שְׁנֵי דַיָּנֵי גְזֵרוֹת הָיוּ בִירוּשָׁלַיִם, אַדְמוֹן וְחָנָן בֶּן אֲבִישָׁלוֹם. חָנָן אוֹמֵר שְׁנֵי דְבָרִים, אַדְמוֹן אוֹמֵר שִׁבְעָה. מִי שֶׁהָלַךְ לִמְדִינַת הַיָּם וְאִשְׁתּוֹ תוֹבַעַת מְזוֹנוֹת, חָנָן אוֹמֵר, תִּשָּׁבַע בַּסּוֹף וְלֹא תִשָּׁבַע בַּתְּחִלָּה. נֶחְלְקוּ עָלָיו בְּנֵי כֹהֲנִים גְּדוֹלִים וְאָמְרוּ, תִּשָּׁבַע בַּתְּחִלָּה וּבַסּוֹף. אָמַר רַבִּי דוֹסָא בֶן הַרְכִּינָס כְּדִבְרֵיהֶם. אָמַר רַבָּן יוֹחָנָן בֶּן זַכַּאי, יָפֶה אָמַר חָנָן, לֹא תִשָּׁבַע אֶלָּא בַסּוֹף: There were two prominent judges who issued decrees in Jerusalem, Admon and Ḥanan ben Avishalom. Ḥanan states two matters about which the Sages disagreed; Admon states seven. The mishna elaborates: With regard to the case of one who went overseas and his wife is demanding sustenance, claiming that her husband left her without funds and she is seeking a ruling that would provide for her from her husband’s property, Ḥanan says: She takes an oath at the end of their marriage, i.e., when she learns that her husband died. The oath is to the effect that he did not leave her any funds when he departed overseas, as she is claiming full payment of her marriage contract. And she does not take an oath at the outset of his trip overseas, when she demands support soon after his departure. The sons of High Priests disagreed with Ḥanan’s opinion and said: She takes an oath both at the outset and at the end. Rabbi Dosa ben Harkinas said: The halakha is in accordance with their statement, i.e., that of the sons of the High Priests. Rabban Yoḥanan ben Zakkai said that Ḥanan spoke well: She takes an oath only at the end.
מִי שֶׁהָלַךְ לִמְדִינַת הַיָּם וְעָמַד אֶחָד וּפִרְנֵס אֶת אִשְׁתּוֹ, חָנָן אוֹמֵר, אִבֵּד אֶת מְעוֹתָיו. נֶחְלְקוּ עָלָיו בְּנֵי כֹהֲנִים גְּדוֹלִים וְאָמְרוּ, יִשָּׁבַע כַּמָּה הוֹצִיא וְיִטֹּל. אָמַר רַבִּי דוֹסָא בֶן הַרְכִּינָס כְּדִבְרֵיהֶם. אָמַר רַבָּן יוֹחָנָן בֶּן זַכַּאי, יָפֶה אָמַר חָנָן, הִנִּיחַ מְעוֹתָיו עַל קֶרֶן הַצְּבִי: In the case of a husband who went overseas, and someone arose and sustained his wife in his absence, and upon the husband’s return the provider demands from him the money he spent on his wife, Ḥanan says: He has lost his money, i.e., the husband is not obligated to repay him, as the provider acted of his own free will and was not instructed to do so by the husband. The sons of High Priests disagreed with Ḥanan’s opinion and said: The man swears how much he spent on behalf of the woman, and he takes that sum from the husband. Rabbi Dosa ben Harkinas said that the halakha is in accordance with their statement. Rabbi Yoḥanan ben Zakkai said: Ḥanan spoke well in this case, as this man is like one who placed his money on the horn of a deer in midflight, i.e., he has no reasonable expectation of reimbursement.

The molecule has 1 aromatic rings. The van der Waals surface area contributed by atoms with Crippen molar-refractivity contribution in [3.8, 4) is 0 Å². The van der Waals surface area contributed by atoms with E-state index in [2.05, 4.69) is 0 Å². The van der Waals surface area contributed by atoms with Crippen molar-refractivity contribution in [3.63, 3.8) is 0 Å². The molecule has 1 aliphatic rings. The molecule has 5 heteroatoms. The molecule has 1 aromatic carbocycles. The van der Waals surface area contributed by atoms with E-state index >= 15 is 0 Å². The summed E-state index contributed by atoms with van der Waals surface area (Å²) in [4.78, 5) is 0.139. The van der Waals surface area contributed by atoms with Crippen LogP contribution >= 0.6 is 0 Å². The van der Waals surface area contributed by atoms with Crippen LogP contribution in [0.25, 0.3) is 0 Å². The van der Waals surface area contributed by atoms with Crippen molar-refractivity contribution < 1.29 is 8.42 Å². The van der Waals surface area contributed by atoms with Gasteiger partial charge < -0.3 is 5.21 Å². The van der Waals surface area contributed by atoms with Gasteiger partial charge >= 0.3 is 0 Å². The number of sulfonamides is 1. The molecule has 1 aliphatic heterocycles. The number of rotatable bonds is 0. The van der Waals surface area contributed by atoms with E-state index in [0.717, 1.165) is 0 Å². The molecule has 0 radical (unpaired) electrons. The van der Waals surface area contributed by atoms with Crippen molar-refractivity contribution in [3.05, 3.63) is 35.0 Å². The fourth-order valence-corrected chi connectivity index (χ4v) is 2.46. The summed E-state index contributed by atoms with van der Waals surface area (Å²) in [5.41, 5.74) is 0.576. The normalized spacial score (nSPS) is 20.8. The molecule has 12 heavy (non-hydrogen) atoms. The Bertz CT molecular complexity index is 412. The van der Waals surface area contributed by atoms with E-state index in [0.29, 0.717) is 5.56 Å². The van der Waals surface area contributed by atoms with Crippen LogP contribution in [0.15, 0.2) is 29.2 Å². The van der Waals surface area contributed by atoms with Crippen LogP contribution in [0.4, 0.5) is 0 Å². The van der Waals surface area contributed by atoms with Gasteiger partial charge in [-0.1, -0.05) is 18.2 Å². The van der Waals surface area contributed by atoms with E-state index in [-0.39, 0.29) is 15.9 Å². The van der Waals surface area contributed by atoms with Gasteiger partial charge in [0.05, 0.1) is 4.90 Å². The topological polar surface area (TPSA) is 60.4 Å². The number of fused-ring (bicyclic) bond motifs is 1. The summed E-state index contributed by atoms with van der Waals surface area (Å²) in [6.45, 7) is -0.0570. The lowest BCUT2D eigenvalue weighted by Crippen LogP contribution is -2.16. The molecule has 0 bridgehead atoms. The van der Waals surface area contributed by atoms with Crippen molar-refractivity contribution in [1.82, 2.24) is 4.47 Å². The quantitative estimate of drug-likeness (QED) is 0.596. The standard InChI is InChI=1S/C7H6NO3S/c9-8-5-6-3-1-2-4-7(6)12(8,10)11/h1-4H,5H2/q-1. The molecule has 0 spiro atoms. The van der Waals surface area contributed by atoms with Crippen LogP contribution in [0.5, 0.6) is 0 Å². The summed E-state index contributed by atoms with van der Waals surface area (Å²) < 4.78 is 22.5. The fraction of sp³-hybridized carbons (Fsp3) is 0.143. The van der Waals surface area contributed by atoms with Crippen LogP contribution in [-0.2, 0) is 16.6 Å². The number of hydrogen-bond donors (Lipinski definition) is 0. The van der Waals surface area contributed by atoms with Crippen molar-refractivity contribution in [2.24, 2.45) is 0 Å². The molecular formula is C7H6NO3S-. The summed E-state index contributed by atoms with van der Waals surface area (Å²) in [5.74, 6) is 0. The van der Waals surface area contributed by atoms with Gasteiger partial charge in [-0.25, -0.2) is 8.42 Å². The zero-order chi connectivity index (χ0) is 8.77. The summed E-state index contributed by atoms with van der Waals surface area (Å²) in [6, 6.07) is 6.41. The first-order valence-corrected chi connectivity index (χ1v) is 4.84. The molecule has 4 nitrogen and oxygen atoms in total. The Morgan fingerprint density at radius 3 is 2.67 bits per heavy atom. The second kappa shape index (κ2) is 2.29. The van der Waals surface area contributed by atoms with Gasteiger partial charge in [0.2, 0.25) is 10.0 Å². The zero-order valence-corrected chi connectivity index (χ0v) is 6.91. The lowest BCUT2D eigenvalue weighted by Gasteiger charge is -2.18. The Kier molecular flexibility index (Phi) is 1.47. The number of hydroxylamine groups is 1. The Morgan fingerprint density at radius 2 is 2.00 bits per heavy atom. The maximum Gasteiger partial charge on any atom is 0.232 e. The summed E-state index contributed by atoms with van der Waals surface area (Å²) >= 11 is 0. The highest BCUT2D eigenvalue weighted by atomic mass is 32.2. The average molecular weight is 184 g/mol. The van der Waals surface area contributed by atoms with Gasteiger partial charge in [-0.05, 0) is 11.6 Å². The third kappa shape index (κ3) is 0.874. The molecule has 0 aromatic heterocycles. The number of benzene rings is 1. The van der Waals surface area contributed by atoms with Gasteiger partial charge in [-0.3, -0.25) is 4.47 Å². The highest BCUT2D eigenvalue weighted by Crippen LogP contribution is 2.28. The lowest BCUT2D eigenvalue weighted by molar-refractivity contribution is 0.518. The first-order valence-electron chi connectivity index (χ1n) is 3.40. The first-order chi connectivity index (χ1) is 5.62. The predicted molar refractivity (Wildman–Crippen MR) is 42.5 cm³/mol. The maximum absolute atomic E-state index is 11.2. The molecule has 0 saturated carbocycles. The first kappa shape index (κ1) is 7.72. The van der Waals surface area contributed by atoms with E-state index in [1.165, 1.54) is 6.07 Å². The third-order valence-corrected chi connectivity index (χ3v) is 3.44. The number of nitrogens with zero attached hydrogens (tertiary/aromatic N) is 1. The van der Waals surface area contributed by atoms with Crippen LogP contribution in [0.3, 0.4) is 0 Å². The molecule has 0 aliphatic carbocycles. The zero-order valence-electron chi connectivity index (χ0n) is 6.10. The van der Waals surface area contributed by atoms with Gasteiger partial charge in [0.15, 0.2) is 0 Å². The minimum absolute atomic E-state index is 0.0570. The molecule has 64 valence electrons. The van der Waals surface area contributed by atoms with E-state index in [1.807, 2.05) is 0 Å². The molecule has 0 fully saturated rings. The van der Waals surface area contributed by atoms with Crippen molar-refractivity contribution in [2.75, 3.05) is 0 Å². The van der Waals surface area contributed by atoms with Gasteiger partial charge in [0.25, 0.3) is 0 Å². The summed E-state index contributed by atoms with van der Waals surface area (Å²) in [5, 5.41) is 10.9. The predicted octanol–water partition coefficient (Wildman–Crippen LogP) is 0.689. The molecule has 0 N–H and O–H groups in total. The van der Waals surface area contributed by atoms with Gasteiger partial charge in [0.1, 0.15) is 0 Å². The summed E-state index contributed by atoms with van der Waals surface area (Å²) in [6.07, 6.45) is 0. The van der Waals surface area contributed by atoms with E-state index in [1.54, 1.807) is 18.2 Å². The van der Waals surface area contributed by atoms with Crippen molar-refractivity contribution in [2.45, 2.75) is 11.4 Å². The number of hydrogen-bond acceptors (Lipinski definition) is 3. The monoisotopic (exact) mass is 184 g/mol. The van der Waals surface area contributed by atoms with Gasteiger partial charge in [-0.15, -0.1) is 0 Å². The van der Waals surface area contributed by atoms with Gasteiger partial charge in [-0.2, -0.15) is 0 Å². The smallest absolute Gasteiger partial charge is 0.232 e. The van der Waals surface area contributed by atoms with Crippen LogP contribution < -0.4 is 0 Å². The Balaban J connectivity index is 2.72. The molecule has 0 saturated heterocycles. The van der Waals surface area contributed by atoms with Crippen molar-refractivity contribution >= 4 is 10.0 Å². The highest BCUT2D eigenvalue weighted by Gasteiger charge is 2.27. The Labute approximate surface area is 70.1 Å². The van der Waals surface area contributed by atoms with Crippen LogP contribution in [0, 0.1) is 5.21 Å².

אַדְמוֹן אוֹמֵר שִׁבְעָה. מִי שֶׁמֵּת וְהִנִּיחַ בָּנִים וּבָנוֹת, בִּזְמַן שֶׁהַנְּכָסִים מְרֻבִּין, הַבָּנִים יוֹרְשִׁים וְהַבָּנוֹת נִזּוֹנוֹת. וּבִנְכָסִים מֻעָטִים, הַבָּנוֹת יִזּוֹנוּ וְהַבָּנִים יְחַזְּרוּ עַל הַפְּתָחִים. אַדְמוֹן אוֹמֵר, בִּשְׁבִיל שֶׁאֲנִי זָכָר הִפְסָדְתִּי. אָמַר רַבָּן גַּמְלִיאֵל, רוֹאֶה אֲנִי אֶת דִּבְרֵי אַדְמוֹן: Admon states a dissenting opinion to that of the Rabbis in seven cases. The mishna elaborates: With regard to one who died and left behind both sons and daughters, when the estate is large the sons inherit the property and the daughters are provided with sustenance from it. And with regard to a small estate, which is insufficient to provide for both the sons and the daughters, the daughters are provided with sustenance and the sons have neither inheritance nor sustenance, and therefore, if they have no other means with which to support themselves, they must go round begging at the doors. Admon says: Because I am a male, will I lose out? Rabban Gamliel said: I see as correct the statement of Admon.
הַטּוֹעֵן אֶת חֲבֵרוֹ כַדֵּי שֶׁמֶן, וְהוֹדָה בַקַּנְקַנִּים, אַדְמוֹן אוֹמֵר, הוֹאִיל וְהוֹדָה בְמִקְצָת הַטַּעֲנָה, יִשָּׁבֵעַ. וַחֲכָמִים אוֹמְרִים, אֵין זוֹ הוֹדָאָה מִמִּין הַטַּעֲנָה. אָמַר רַבָּן גַּמְלִיאֵל, רוֹאֶה אֲנִי אֶת דִּבְרֵי אַדְמוֹן: The mishna cites another case involving a dispute between Admon and the Rabbis. With regard to one who claims that another owes him jugs of oil, and the other admits to the claim of pitchers but not the oil, Admon says: Since he made a partial admission to the claim, he takes an oath swearing that he owes only what he has admitted to and no more. And the Rabbis say: The partial admission in this case is not of the same type as the claim, as the claim specified oil and the admission referred to pitchers. Rabban Gamliel said: I see as correct the statement of Admon.
הַפּוֹסֵק מָעוֹת לַחֲתָנוֹ וּפָשַׁט לוֹ אֶת הָרֶגֶל, תֵּשֵׁב עַד שֶׁיַּלְבִּין רֹאשָׁהּ. אַדְמוֹן אוֹמֵר, יְכוֹלָה הִיא שֶׁתֹּאמַר, אִלּוּ אֲנִי פָסַקְתִּי לְעַצְמִי, אֵשֵׁב עַד שֶׁיַּלְבִּין רֹאשִׁי. עַכְשָׁיו שֶׁאַבָּא פָסַק עָלַי, מָה אֲנִי יְכוֹלָה לַעֲשׂוֹת, אוֹ כְנֹס אוֹ פְטֹר. אָמַר רַבָּן גַּמְלִיאֵל, רוֹאֶה אֲנִי אֶת דִּבְרֵי אַדְמוֹן: The mishna states another case involving a ruling of Admon. With regard to one who promises and apportions money for his son-in-law as a dowry, and he went bankrupt, and he now claims that he does not have the money to fulfill his financial obligations, the betrothed woman can be left to sit unwed in her father’s house until her head turns white. If the groom does not wish to marry without a dowry he cannot be forced to do so, as the father failed to fulfill his promise. Admon says that she can say: Had I apportioned the money myself and broken my promise, I would agree to sit until my head turns white. However, now that my father was the one who apportioned the dowry, what can I do? Either marry me or release me by a bill of divorce. Rabban Gamliel said: I see as correct the statement of Admon.